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  • Author: Andrea Sjøberg Aasgaard
  • Publication Date: 01-2017
  • Content Type: Journal Article
  • Journal: Connections
  • Institution: Partnership for Peace Consortium of Defense Academies and Security Studies Institutes
  • Abstract: Why do young Muslim women from the whole world join the Islamic State (IS) in Syria and Iraq, despite the fact that the group is notorious for conducting terrible sexual violations against women? Through comparing how al-Qaeda (AQ) and IS are positioning women in their ideological literature, this article sheds light on IS’ appeal to women. This is interesting, as AQ in a historical perspective only attracted a handful of European women to physically join the group. The comparison highlights that AQ and IS position women in different ways: as housewives, migrants, warriors and sex slaves. Both groups’ ideologies agree that a woman’s primarily role is to be a housewife and mother, and exclude in principle women from the battlefield. However, only IS is emphasizing that Muslim women have a right and duty to migrate to its territory. Through using ideological arguments in its literature, IS convinces its supporters that it is a religious duty to enslave women the group defines as idolaters. For this reason, IS’ brutality against non-Muslim women will not discourage its female supporters from joining the group.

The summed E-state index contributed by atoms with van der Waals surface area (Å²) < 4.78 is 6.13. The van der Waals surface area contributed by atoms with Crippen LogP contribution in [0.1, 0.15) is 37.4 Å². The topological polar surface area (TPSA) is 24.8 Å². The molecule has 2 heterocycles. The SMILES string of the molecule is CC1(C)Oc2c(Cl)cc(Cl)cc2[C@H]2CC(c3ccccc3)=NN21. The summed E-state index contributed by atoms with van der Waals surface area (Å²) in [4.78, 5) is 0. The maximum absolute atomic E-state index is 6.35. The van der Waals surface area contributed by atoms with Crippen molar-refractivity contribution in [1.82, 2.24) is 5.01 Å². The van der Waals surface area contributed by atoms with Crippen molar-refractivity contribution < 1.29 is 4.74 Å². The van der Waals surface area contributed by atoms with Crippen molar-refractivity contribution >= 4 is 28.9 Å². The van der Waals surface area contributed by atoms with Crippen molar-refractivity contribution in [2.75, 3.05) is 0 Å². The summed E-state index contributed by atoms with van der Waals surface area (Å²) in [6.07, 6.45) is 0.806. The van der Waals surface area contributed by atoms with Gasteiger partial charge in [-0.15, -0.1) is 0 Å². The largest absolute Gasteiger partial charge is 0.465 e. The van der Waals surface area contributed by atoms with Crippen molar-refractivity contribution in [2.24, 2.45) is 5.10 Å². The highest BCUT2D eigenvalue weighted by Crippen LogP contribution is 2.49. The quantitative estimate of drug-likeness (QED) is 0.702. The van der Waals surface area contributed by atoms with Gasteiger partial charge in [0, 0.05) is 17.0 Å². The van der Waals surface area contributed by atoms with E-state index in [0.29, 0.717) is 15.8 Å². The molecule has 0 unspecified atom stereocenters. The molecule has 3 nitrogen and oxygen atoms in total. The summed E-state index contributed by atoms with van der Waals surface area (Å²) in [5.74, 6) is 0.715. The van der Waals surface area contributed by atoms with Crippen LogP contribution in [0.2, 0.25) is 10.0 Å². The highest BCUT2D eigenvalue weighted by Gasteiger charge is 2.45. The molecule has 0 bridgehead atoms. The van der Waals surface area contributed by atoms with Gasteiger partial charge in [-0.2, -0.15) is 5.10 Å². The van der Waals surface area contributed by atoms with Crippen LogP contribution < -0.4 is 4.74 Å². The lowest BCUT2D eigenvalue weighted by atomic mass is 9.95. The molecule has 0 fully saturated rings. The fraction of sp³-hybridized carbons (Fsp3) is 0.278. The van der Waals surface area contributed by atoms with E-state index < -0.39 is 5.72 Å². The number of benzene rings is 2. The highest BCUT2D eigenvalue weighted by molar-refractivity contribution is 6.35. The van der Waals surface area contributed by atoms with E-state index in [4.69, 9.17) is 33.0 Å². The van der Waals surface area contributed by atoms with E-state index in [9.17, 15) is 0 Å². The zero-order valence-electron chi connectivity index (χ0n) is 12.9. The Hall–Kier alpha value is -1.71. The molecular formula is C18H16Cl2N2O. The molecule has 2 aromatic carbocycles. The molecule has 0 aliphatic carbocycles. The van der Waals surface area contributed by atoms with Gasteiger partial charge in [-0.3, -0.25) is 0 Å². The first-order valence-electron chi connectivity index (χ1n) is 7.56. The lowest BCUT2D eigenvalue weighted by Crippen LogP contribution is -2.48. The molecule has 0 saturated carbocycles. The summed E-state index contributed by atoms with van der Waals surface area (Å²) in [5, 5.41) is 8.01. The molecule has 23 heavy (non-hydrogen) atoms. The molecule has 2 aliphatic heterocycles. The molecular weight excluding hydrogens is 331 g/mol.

• Topic: Gender Issues, Migration, Sex Trafficking, Islamic State, Sexual Violence
  • Political Geography: Iraq, Middle East, Syria
  • Author: Mona Kanal Sheikh
  • Publication Date: 01-2017
  • Content Type: Journal Article
  • Journal: Connections
  • Institution: Partnership for Peace Consortium of Defense Academies and Security Studies Institutes
  • Abstract: The Islamic State (IS) movement has opened a new chapter in the Afpak region, changing the landscape of militant movements in the area. This article looks at the patterns of rivalry and collaboration between the Islamic State on one side and Al-Qaeda and Taliban-related movements on the other. It also surveys the way Al-Qaeda has developed during the past years where most of the international attention has been devoted to the formation of IS in Iraq/Syria, and shows that Al-Qaeda is still active, though it has become more locally oriented. Finally, the article looks at the prospects for the further expansion of IS especially in Pakistan where, on one side, a range of sectarian anti-Shia movements that resonate with parts of the IS agenda while, on the other side, there is no ideological tradition for embracing the kind of caliphate-jihadism that the IS advocates.
  • Topic: Terrorism, Violent Extremism, Al Qaeda, Islamic State
  • Political Geography: Pakistan, Iraq, Middle East, Syria